THE direct message from Cyril Almeida’s aborted harassment in Pakistan and the nuanced message from the BRICS summit in India have an unwitting connection, beyond their incidental Goa link. The Pakistan establishment would like to deny — though they may not succeed — that the world wants them to fix the security apparatus’s apparently stubborn need to court rabid freelancers as a policy to deal with neighbours. The message from BRICS is — though India will be in denial — that New Delhi needs to improve human rights conditions in Kashmir as elsewhere, and thereby explore a political answer to the terrorism that dogs it in different parts of the country. There is no military solution, according to the unstated message.
If anything, despite the host’s repeated decibels about Pakistan being the ‘mothership of terrorism’ reference to cross-border militancy did not figure in the summit statement.
Almeida himself admits that his story would have had a shorter shelf life but for the official denial and harassment that followed. Domestic outrage against the government’s move to block the journalist’s travel rights revealed a welcome truth. The world may be only pondering the word ‘isolation’ for Pakistan, but public opinion in Pakistan seems less tentative about what needs to be fixed and how. It is thus that Almeida’s story stands. And Pakistan has been advised by Pakistanis to find a better alternative to sending emissaries to a world already overloaded with its own deep problems — from Brexit to the sabre-rattling over Syria and the mud bath called American elections.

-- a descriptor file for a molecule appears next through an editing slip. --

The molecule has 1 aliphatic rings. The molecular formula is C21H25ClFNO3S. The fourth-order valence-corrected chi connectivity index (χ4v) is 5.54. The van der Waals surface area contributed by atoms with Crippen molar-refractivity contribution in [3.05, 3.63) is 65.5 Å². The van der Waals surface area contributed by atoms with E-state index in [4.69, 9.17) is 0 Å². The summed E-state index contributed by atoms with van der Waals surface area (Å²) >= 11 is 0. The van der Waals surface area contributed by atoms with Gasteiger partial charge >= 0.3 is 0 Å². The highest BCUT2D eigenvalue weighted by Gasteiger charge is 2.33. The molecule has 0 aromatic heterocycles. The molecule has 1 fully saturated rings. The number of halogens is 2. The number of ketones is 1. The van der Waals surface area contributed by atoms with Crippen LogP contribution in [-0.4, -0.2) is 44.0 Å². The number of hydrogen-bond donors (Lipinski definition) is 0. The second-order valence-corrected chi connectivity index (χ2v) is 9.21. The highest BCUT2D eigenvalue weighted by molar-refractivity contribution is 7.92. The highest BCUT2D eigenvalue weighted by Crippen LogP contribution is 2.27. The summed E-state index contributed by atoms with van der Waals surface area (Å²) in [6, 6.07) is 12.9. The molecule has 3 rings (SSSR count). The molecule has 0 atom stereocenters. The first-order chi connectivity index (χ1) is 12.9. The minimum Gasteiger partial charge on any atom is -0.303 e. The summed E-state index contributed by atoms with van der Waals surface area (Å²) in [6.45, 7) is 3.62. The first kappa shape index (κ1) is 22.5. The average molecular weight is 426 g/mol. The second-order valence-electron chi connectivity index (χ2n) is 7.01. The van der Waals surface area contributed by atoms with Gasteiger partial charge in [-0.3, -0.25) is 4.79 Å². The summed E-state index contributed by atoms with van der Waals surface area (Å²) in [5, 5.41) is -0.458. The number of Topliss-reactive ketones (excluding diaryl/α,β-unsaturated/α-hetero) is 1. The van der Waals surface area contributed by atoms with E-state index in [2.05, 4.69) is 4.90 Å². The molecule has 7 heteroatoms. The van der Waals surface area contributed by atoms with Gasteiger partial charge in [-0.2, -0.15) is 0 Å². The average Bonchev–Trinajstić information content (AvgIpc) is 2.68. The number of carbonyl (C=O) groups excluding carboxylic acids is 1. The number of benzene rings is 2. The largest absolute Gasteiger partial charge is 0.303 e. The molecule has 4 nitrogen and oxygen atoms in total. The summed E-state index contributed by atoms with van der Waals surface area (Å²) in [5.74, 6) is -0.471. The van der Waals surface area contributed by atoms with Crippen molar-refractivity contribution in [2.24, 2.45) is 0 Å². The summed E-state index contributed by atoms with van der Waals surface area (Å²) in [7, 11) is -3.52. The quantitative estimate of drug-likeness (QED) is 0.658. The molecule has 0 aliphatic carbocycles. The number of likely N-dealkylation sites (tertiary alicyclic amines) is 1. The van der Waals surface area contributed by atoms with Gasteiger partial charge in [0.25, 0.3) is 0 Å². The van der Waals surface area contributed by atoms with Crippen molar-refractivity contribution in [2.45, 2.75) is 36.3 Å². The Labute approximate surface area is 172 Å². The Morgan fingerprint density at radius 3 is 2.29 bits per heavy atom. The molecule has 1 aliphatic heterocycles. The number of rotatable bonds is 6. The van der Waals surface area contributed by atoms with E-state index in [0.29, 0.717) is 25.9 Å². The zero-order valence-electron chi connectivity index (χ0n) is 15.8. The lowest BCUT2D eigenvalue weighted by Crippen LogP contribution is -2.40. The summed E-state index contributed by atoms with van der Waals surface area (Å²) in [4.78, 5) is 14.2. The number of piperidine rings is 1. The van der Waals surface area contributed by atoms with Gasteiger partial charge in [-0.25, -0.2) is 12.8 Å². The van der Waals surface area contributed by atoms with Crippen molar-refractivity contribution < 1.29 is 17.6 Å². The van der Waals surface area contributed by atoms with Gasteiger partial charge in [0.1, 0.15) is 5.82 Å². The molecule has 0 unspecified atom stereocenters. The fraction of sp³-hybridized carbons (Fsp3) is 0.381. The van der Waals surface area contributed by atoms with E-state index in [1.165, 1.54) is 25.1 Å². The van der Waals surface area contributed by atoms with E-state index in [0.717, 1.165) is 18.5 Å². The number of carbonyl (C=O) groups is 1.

What happened to India’s diplomatic draftsmen? Where is the reference to the source of much of the headache?
Instead, Pakistan could be more agreeably engaged at home, confronting the threats the world faces, above all, Pakistanis themselves feel under their skin. No one seriously wants Pakistan to live in denial about dangerously armed messianic zealots roaming in the country freely, with or without state support. That’s one side of the coin.
The other was witnessed in Goa. That’s where India, host of the BRICS summit, was made aware by China, not too obliquely, to take into account the root causes of terrorism that everyone censures, and to find a political solution. Moreover, the BRICS document, which its five leaders signed, speaks of the need to observe human rights and to respect the UN Charter in dealing with terrorism. It is early days to say how the Indians will officially interpret these references. But in the public mind across the board these could mean a number of things.
Let’s refer to one of the occasions that the UN and rights are mentioned in the Goa document. “We acknowledge that international terrorism, especially the [militant Islamic State group] and affiliated terrorist groups and individuals, constitute a global and unprecedented threat to international peace and security.” If the statement is a reflection of how India has isolated Pakistan internationally, it leaves much to the imagination.